# Work, Energy and Power

• Rongeet Banerjee
Rongeet Banerjee
Homework Statement
The kinetic energy acquired by a mass m in travelling distance d, starting from rest,under the action of a constant force is directly proportional to
1.m
2.m to the power 0
3.m to the power 0.5
4.m to the power -0.5
Relevant Equations
1/2m(v² -u²)=F*d
F=m*a
v²-u²=2a*d
Initial velocity u=0
Let Final velocity be v
Then, KE acquired by the object=1/2mv²
So the answer must be option1 i.e. m¹
But my textbook says the answer is- m to the power zero.Please explain this discrepancy.

Homework Helper
Gold Member
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Homework Statement:: The kinetic energy acquired by a mass m in traveling distance d, starting from rest,under the action of a constant force is directly proportional to
1.m
2.m to the power 0
3.m to the power 0.5
4.m to the power -0.5
Relevant Equations:: 1/2m(v² -u²)=F*d
F=m*a
v²-u²=2a*d

Initial velocity u=0
Let Final velocity be v
Then, KE acquired by the object=1/2mv²
So the answer must be option1 i.e. m¹
But my textbook says the answer is- m to the power zero.Please explain this discrepancy.
Your answer says that the greater the mass the greater the kinetic energy. Is this what you mean?

How do you interpret the book's answer?

Rongeet Banerjee
Homework Helper
Gold Member
Homework Statement:: The kinetic energy acquired by a mass m in traveling distance d, starting from rest,under the action of a constant force is directly proportional to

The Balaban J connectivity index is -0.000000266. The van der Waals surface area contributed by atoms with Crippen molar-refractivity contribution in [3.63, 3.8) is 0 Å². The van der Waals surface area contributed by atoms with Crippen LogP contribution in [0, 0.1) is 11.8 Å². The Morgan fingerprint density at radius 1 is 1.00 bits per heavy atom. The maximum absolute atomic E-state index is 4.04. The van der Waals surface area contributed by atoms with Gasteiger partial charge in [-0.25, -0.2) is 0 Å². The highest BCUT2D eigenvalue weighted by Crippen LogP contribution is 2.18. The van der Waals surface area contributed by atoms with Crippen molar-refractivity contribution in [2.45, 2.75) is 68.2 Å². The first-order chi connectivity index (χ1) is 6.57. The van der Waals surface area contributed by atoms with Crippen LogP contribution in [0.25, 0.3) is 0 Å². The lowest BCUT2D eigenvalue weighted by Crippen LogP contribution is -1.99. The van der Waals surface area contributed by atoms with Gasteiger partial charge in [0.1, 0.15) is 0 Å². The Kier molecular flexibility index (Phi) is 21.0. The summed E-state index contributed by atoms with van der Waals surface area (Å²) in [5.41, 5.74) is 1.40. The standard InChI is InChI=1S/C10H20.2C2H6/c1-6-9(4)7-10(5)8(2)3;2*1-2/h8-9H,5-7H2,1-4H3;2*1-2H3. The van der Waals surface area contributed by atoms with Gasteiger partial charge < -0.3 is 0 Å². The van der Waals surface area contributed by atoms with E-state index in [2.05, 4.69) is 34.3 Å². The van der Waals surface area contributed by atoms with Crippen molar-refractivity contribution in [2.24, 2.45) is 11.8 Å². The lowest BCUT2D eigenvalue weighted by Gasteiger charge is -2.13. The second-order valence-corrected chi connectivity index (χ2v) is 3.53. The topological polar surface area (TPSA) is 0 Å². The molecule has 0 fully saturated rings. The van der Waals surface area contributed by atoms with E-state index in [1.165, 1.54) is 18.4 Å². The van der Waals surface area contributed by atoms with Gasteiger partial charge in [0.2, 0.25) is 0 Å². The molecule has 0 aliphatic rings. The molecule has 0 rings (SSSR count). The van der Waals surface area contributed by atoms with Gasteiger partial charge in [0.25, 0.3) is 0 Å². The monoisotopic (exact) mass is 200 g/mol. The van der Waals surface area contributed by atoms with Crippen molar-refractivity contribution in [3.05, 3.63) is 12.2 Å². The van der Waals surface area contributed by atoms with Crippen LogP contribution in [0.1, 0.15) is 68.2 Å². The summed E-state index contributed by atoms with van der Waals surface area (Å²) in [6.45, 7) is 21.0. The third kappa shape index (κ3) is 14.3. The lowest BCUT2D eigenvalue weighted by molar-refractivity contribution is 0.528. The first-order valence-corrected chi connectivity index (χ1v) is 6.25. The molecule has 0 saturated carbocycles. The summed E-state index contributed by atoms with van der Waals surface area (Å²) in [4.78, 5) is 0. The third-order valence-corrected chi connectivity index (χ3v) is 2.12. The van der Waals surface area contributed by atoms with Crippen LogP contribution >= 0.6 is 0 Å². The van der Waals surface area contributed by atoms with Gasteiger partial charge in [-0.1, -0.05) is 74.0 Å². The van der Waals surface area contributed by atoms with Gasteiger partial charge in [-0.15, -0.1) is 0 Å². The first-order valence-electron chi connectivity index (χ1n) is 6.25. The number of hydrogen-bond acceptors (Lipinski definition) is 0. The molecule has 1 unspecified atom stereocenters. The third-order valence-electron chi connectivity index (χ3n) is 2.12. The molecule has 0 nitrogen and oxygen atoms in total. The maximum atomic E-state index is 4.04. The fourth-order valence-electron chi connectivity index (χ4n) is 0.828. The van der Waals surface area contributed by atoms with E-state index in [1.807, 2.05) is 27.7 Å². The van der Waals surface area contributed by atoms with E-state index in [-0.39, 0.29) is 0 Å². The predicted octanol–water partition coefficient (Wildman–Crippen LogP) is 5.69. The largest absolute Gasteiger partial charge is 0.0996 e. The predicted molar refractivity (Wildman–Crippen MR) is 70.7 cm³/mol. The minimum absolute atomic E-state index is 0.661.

1.m
2.m to the power 0
3.m to the power 0.5
4.m to the power -0.5
Relevant Equations:: 1/2m(v² -u²)=F*d
F=m*a
v²-u²=2a*d

Initial velocity u=0
Let Final velocity be v
Then, KE acquired by the object=1/2mv²
So the answer must be option1 i.e. m¹
But my textbook says the answer is- m to the power zero.Please explain this discrepancy.
You must look at how the KE changes if the mass changes, assuming that the force and distances remain the same. How does the value of the KE change if you change the mass but keep F and d the same?

If it is not clear, try with some number, say F=10 N and d=20 meters. Assume m= 4 kg. What is the kinetic energy acquired? Now if you have a mass of 8kg, what will be the change of KE this time?

Rongeet Banerjee
Part of the issue seems to be in determining which other quantities are dependent on mass. For a fixed velocity, KE is indeed proportional to ##m##. But in this problem, the acceleration and by extension the velocity after any given distance is also related to the mass.

You want to find a relation in which everything apart from KE (and ##m##) is independent of ##m##.

Rongeet Banerjee
Rongeet Banerjee
Thank You verrrrrrrrry much nrqed 😁.
That was a fantastic explanation.Miraculous .I Love Physics...

nrqed
Rongeet Banerjee
Your answer says that the greater the mass the greater the kinetic energy. Is this what you mean?

How do you interpret the book's answer?
Now I get it.Thank You for your help.

PeroK
Rongeet Banerjee
Part of the issue seems to be in determining which other quantities are dependent on mass. For a fixed velocity, KE is indeed proportional to ##m##. But in this problem, the acceleration and by extension the velocity after any given distance is also related to the mass.

You want to find a relation in which everything apart from KE (and ##m##) is independent of ##m##.
Yeah

Cutter Ketch
Uhmm ... E = F d. Neither F nor d depend on mass. QED.

GiriBang